Survey questions well-being and happiness statewide
DataHaven, a nonprofit group leading the collection and study of public data on key social and economic indicators, has begun a major initiative — the 2015 Community Wellbeing Survey. This will be the most comprehensive survey of quality of life ever conducted in Connecticut, covering issues such as community vitality, health, family economic security, and individual happiness, the organization says.
Surveys will be conducted by cell phone and landline telephone as well as other public outreach efforts beginning this month.
Supporters of the survey include dozens of the state’s leading hospitals, government agencies, universities, and charities statewide, including Fairfield County’s Community Foundation and United Way of Coastal Fairfield County, both of which serve Wilton.
Building on the success of its 2012 survey of Greater New Haven — at the time the most in-depth regional survey ever conducted in the state — DataHaven’s 2015 Community Wellbeing Survey will expand this scope to encompass the entire state.
“This is a nationally recognized program that provides neighborhood- and regional-level information not available from any other source, with a mission to produce the highest-quality findings on the issues that are most meaningful to residents of all of Connecticut’s towns and cities,” Mark Abraham, executive director of DataHaven said in a press release. “With this detailed snapshot, state and local community leaders will be able to better serve the health and well-being needs of communities across Connecticut.”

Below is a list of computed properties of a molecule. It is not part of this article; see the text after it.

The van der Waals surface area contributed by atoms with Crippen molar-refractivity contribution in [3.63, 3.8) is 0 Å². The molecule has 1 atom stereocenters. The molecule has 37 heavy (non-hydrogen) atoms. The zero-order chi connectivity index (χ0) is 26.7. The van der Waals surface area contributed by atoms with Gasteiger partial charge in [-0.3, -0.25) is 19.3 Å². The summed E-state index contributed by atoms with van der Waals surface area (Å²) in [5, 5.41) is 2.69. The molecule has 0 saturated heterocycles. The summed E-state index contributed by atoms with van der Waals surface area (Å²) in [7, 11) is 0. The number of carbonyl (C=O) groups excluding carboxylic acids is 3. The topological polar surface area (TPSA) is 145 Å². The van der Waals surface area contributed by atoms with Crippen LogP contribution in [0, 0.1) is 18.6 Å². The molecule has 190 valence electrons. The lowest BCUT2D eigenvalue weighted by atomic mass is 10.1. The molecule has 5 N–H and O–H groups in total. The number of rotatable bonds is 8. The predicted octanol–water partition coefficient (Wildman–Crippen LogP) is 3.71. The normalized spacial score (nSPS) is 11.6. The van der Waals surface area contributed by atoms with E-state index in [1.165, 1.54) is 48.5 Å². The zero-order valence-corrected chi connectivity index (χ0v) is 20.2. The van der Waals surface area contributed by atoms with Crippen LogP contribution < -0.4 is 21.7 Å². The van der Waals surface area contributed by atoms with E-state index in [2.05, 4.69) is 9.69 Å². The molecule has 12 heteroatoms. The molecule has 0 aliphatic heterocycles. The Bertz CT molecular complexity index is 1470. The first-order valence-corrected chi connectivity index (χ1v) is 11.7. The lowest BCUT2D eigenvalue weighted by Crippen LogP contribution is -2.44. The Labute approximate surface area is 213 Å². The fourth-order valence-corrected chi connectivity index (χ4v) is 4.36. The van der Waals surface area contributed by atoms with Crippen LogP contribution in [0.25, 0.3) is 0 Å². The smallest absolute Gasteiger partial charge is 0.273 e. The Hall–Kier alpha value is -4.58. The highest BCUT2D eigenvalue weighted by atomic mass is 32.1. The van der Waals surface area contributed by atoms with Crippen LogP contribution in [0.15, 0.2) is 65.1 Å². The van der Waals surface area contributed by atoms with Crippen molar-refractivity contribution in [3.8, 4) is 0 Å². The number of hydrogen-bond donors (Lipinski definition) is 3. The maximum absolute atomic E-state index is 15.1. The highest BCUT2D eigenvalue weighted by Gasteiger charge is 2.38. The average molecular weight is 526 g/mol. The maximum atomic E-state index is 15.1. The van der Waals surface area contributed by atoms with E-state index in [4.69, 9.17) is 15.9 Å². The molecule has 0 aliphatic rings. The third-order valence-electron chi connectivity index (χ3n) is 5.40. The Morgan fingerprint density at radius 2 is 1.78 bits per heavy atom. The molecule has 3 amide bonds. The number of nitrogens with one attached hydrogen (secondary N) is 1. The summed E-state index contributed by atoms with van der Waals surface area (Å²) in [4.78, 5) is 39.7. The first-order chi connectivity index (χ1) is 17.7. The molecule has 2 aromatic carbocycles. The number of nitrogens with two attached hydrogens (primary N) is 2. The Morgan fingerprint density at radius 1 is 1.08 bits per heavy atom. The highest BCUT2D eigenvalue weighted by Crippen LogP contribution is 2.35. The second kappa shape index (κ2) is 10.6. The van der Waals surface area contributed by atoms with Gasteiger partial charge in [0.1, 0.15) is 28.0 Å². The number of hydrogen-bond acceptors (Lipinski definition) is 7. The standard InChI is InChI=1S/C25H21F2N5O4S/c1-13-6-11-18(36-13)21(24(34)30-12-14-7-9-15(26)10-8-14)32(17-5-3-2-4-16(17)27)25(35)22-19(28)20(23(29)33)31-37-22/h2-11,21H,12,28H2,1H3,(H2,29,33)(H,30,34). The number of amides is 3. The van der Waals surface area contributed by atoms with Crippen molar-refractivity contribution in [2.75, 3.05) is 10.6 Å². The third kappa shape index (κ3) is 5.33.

DataHaven designed the 2015 Community Wellbeing Survey with the support of nearly 100 government, academic, health-care, and community partners, many of whom are supplying major funding for its expansion. The survey will involve interviewing 15,000 randomly selected residents about their views on topics related to civic engagement, health, economic security, transportation, housing, and employment, as well as on their individual happiness and satisfaction with government and community life. DataHaven says residents of smaller cities and rural areas will be included to the same degree as those living in its major metropolitan areas.
In Fairfield County, $200,000 has been committed by organizations such as Fairfield County’s Community Foundation, Bridgeport Hospital, Stamford Hospital, Greenwich Hospital, and the United Way of Coastal Fairfield County.
Results from the survey will be published in a series of local and statewide reports throughout late 2015 and 2016, helping to shed light on progress made toward various long-standing community priorities, including financial security for families and opportunities for children to succeed. As an example, results from DataHaven’s more localized survey in 2012 were included in the Community Index, a nationally recognized, 86-page study that has been used extensively by governments, funders, journalists, teachers, and researchers in Connecticut. The results were also cited in a number of other landmark reports produced by area agencies and community organizations.